Next Sunday's Polish parliamentary election is, on current evidence, too close to call. This is somewhat unexpected – in contrast with the majority of its predecessors in the post-communist era, the coalition government of the liberal-conservative Civic Platform (Platforma Obywatelska, PO) and the Polish Peasant Party (Polskie Stronnictwo Ludowe, PSL) has enjoyed higher levels of public approval than disapproval, and for much of its tenure looked set to become the first government in post-communist Poland to win a second term.
While the centre-left as expected won the Danish election on 15 September 2011, the victory turned out to be much narrower than predicted and the two main parties of the Left, the Social Democrats (S) and SF both lost votes compared with the 2007 election.
When the preliminary electoral results came in the evening of 17 September, two things were rather clear. First, the Harmony Centre (Saskaņas centrs, SC) seems to be the winner of the extraordinary parliamentary elections in Latvia. Second, the so-called oligarch parties have suffered a humiliating defeat.
The 2011 election will differ from the previous elections in two important ways: First, there is a real likelihood for a change in government with Social Democratic leader Helle Thorning-Schmidt taking over as prime minister. Second, the campaign so far has been dominated by debates about the state of the economy while immigration and health care, the major themes of the three previous campaigns, have played only a minor role.
Populist temptation has always haunted Latvia. Not less now, when voters are struggling to recover from Europe´s deepest GDP-fall. “People want change”, says professor Runcis who fears that Zatlers can not deliver that, and so distrust of politicians might grow. The political scientist is worried about the ex-presidents lack of competence in the economic field, and he is critical of Zatler´s political ambitions.
Immediately after the Finnish parliamentary elections on April 17, which resulted in a smashing victory for the populist True Finns Party, but left the National Coalition Party with the largest number of seats in Parliament, most observers had expected that the three largest parties would form the new government. But after a couple of weeks it became evident that this would not work.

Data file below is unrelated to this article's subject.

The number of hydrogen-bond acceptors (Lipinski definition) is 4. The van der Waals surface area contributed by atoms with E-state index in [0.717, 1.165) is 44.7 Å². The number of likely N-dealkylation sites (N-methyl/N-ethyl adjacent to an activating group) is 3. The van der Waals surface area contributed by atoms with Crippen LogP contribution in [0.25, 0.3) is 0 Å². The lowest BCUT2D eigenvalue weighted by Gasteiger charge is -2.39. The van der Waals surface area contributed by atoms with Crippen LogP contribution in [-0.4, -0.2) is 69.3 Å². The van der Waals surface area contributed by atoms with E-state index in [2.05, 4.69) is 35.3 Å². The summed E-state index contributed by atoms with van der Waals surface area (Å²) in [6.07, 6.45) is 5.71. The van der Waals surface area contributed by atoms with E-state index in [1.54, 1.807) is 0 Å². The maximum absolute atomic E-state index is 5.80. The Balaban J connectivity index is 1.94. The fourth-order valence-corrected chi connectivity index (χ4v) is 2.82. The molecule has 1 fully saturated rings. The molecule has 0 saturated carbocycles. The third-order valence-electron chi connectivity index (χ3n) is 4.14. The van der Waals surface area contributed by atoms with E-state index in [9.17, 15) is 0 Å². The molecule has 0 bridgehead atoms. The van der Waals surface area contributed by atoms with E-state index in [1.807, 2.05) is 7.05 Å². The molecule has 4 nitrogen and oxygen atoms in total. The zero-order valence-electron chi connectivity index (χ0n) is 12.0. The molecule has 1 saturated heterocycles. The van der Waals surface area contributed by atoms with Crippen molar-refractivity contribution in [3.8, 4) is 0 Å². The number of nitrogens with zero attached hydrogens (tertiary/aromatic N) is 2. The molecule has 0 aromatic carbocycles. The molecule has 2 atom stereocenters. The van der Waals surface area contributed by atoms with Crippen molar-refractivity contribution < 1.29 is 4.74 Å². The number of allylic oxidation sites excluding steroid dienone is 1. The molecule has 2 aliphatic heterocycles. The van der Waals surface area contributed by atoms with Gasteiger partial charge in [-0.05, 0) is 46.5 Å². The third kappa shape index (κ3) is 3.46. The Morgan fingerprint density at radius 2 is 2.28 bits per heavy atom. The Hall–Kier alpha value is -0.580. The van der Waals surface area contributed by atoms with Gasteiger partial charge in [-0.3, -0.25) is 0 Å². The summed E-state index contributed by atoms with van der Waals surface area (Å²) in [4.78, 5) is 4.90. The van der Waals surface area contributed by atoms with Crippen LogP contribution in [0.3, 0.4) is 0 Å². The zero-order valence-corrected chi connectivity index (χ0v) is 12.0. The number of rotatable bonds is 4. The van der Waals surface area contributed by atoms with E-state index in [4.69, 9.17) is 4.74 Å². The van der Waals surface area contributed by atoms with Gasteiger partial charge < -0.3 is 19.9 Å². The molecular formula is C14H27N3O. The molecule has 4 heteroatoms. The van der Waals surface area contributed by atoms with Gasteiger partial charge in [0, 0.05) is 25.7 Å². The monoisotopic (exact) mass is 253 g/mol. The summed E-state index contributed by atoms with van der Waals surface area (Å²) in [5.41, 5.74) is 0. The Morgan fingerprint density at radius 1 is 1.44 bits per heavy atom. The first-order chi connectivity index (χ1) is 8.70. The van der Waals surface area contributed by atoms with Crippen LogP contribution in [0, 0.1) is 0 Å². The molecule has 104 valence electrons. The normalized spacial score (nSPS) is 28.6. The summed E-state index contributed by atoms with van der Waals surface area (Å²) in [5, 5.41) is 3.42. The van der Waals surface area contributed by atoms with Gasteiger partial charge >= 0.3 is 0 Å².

The referendum on dissolution of Saeima will be held on 23 July and it seems that the voters might support Zatlers’ motion to dissolve Saeima. According to the internet poll by TNS Latvia, 84 % of the respondents replied that they would vote for dissolution, while only 4 % would vote against. If Saeima is dissolved, the parliamentary elections will be held no later than 23 September 2011.
On 5 June, 2011, Macedonia held its 7th parliamentary election since the post-communist transition began in 1990. The ruling conservative party, the Internal Macedonian Revolutionary Organization-Democratic Party for Macedonian National Unity, scored another victory. Political conflicts in Macedonia has eclipsed tension within the Albanian community, which represents a reversal of long-standing patterns of electoral politics in the country.
Alyaksandr Lukashenka arrested all his opponents during the Election Day. Four months after the presidential elections in December 19th last year, one of the mayor oppositional candidates, Andrey Sannikau, has been sentenced to five years in a maximum security prison camp by the court in Minsk.
The Finnish Parliamentary elections of, which were held on April 17, resulted in a dramatic victory for a populist party, the True Finns, which increased its representation from 4 to 39 seats, and a big defeat for the Center Party of Prime Minister Mari Kiviniemi. The leader of the National Coalition Party, which despite losing six seats, Finance Minister Jyrki Katainen is expected to form the new government.